It will be painfully easy to tell if President Obama is going to take a serious stab at doing something about climate change in his second term: The purest, starkest test he faces will be the proposed Keystone XL pipeline from the tar sands of Canada to the Gulf of Mexico.
Last fall, his stance on the Keystone project exemplified his waffling and contradictory climate policy. Faced with a solid front of the nation’s foremost Earth scientists explaining that tapping Canada’s tar sands for oil was a climate disaster, and confronting the biggest in-the-streets environmental movement in decades, the president delayed for a year a decision on whether to grant the required border-crossing permit. That put the northern portion of the pipeline on hold until after the election, but it allowed construction of the southern half to go forward — accompanied by civil-disobedience protests in East Texas.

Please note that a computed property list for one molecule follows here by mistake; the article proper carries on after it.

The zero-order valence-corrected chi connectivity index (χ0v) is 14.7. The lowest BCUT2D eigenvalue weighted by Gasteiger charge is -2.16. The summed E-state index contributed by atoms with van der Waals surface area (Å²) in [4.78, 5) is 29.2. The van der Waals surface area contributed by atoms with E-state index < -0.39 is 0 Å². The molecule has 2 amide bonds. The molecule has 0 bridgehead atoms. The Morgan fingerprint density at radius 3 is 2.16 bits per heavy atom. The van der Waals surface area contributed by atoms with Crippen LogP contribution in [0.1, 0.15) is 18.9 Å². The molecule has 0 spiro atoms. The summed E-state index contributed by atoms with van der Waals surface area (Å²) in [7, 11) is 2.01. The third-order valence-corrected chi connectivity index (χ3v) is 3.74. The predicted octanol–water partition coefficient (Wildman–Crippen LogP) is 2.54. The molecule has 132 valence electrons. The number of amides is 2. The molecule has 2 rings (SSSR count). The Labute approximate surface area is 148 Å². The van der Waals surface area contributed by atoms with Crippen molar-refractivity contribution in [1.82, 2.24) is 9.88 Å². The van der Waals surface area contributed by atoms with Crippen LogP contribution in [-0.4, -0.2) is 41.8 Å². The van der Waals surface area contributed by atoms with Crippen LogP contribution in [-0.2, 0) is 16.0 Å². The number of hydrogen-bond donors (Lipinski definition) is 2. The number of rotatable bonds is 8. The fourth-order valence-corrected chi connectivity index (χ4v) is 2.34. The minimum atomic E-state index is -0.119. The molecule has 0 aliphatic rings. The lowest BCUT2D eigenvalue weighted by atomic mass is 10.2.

And what’s happened in the intervening 12 months? America has gone through the hottest year in its history, with an epic drought that raised world grain prices 40 percent; the Arctic continued to melt at such a shocking rate that NASA scientist James Hansen declared it a “planetary emergency”; and Hurricane Sandy washed ashore with one of the lowest barometric pressures ever recorded north of Cape Hatteras. As the cover of that radical rag Bloomberg Businessweek put it in large letters: “It’s Global Warming, Stupid.”